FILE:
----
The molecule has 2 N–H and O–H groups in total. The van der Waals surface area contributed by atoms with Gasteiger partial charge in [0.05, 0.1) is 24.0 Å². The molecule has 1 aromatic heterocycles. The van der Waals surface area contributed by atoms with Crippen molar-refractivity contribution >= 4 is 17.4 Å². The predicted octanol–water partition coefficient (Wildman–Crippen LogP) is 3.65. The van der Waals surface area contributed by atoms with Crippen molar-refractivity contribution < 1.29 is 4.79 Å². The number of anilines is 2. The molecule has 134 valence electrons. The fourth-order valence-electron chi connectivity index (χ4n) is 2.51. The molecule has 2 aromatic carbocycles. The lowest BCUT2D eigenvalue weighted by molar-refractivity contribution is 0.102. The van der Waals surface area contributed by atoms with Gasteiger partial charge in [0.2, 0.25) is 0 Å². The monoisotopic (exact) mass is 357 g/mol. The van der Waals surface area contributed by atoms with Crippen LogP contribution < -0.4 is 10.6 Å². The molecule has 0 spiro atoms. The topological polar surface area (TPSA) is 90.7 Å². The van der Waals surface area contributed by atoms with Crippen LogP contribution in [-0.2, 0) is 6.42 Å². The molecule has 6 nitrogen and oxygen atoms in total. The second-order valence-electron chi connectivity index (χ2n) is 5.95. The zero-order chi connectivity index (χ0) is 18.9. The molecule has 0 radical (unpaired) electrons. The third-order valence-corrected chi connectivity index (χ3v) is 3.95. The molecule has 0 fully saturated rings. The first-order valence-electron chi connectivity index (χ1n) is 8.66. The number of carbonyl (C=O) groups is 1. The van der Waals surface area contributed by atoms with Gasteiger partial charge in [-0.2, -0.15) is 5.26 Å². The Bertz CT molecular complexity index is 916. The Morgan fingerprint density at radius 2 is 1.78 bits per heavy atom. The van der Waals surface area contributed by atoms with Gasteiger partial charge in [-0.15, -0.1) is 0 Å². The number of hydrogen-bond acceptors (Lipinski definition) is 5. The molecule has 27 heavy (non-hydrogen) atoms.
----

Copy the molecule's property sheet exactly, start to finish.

The molecule has 2 N–H and O–H groups in total. The van der Waals surface area contributed by atoms with Gasteiger partial charge in [0.05, 0.1) is 24.0 Å². The molecule has 1 aromatic heterocycles. The van der Waals surface area contributed by atoms with Crippen molar-refractivity contribution >= 4 is 17.4 Å². The predicted octanol–water partition coefficient (Wildman–Crippen LogP) is 3.65. The van der Waals surface area contributed by atoms with Crippen molar-refractivity contribution < 1.29 is 4.79 Å². The number of anilines is 2. The molecule has 134 valence electrons. The fourth-order valence-electron chi connectivity index (χ4n) is 2.51. The molecule has 2 aromatic carbocycles. The lowest BCUT2D eigenvalue weighted by molar-refractivity contribution is 0.102. The van der Waals surface area contributed by atoms with Gasteiger partial charge in [0.2, 0.25) is 0 Å². The monoisotopic (exact) mass is 357 g/mol. The van der Waals surface area contributed by atoms with Crippen LogP contribution < -0.4 is 10.6 Å². The molecule has 0 spiro atoms. The topological polar surface area (TPSA) is 90.7 Å². The van der Waals surface area contributed by atoms with Crippen LogP contribution in [-0.2, 0) is 6.42 Å². The molecule has 6 nitrogen and oxygen atoms in total. The second-order valence-electron chi connectivity index (χ2n) is 5.95. The zero-order chi connectivity index (χ0) is 18.9. The molecule has 0 radical (unpaired) electrons. The third-order valence-corrected chi connectivity index (χ3v) is 3.95. The molecule has 0 fully saturated rings. The first-order valence-electron chi connectivity index (χ1n) is 8.66. The number of carbonyl (C=O) groups is 1. The van der Waals surface area contributed by atoms with Gasteiger partial charge in [-0.2, -0.15) is 5.26 Å². The Bertz CT molecular complexity index is 916. The Morgan fingerprint density at radius 2 is 1.78 bits per heavy atom. The van der Waals surface area contributed by atoms with Gasteiger partial charge in [-0.15, -0.1) is 0 Å². The number of hydrogen-bond acceptors (Lipinski definition) is 5. The molecule has 27 heavy (non-hydrogen) atoms.